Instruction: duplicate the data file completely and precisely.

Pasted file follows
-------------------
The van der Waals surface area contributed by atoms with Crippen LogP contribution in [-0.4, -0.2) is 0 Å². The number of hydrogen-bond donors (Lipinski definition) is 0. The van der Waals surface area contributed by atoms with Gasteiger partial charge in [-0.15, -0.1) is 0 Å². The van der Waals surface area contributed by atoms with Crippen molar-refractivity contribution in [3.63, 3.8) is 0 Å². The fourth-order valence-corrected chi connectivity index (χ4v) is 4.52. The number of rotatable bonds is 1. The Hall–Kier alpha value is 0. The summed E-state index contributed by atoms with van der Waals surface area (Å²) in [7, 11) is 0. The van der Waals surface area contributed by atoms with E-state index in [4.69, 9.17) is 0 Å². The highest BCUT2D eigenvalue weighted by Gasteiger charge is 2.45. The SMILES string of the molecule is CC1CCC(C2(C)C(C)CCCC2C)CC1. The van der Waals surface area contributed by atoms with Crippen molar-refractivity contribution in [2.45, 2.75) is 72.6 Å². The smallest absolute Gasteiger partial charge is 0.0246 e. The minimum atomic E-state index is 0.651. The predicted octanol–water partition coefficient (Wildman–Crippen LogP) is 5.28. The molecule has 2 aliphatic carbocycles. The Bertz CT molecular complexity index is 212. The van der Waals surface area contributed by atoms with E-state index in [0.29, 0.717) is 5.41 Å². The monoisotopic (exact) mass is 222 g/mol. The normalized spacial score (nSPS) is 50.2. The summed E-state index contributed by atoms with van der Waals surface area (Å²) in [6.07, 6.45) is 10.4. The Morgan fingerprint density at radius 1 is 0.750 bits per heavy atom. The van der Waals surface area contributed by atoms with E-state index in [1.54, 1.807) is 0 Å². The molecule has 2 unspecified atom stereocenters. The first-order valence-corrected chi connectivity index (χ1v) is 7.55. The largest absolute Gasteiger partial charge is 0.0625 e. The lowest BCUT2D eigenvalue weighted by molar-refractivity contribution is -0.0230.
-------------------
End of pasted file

The van der Waals surface area contributed by atoms with Crippen LogP contribution in [-0.4, -0.2) is 0 Å². The number of hydrogen-bond donors (Lipinski definition) is 0. The van der Waals surface area contributed by atoms with Gasteiger partial charge in [-0.15, -0.1) is 0 Å². The van der Waals surface area contributed by atoms with Crippen molar-refractivity contribution in [3.63, 3.8) is 0 Å². The fourth-order valence-corrected chi connectivity index (χ4v) is 4.52. The number of rotatable bonds is 1. The Hall–Kier alpha value is 0. The summed E-state index contributed by atoms with van der Waals surface area (Å²) in [7, 11) is 0. The van der Waals surface area contributed by atoms with E-state index in [4.69, 9.17) is 0 Å². The highest BCUT2D eigenvalue weighted by Gasteiger charge is 2.45. The SMILES string of the molecule is CC1CCC(C2(C)C(C)CCCC2C)CC1. The van der Waals surface area contributed by atoms with Crippen molar-refractivity contribution in [2.45, 2.75) is 72.6 Å². The smallest absolute Gasteiger partial charge is 0.0246 e. The minimum atomic E-state index is 0.651. The predicted octanol–water partition coefficient (Wildman–Crippen LogP) is 5.28. The molecule has 2 aliphatic carbocycles. The Bertz CT molecular complexity index is 212. The van der Waals surface area contributed by atoms with E-state index in [0.29, 0.717) is 5.41 Å². The monoisotopic (exact) mass is 222 g/mol. The normalized spacial score (nSPS) is 50.2. The summed E-state index contributed by atoms with van der Waals surface area (Å²) in [6.07, 6.45) is 10.4. The Morgan fingerprint density at radius 1 is 0.750 bits per heavy atom. The van der Waals surface area contributed by atoms with E-state index in [1.54, 1.807) is 0 Å². The molecule has 2 unspecified atom stereocenters. The first-order valence-corrected chi connectivity index (χ1v) is 7.55. The largest absolute Gasteiger partial charge is 0.0625 e. The lowest BCUT2D eigenvalue weighted by molar-refractivity contribution is -0.0230.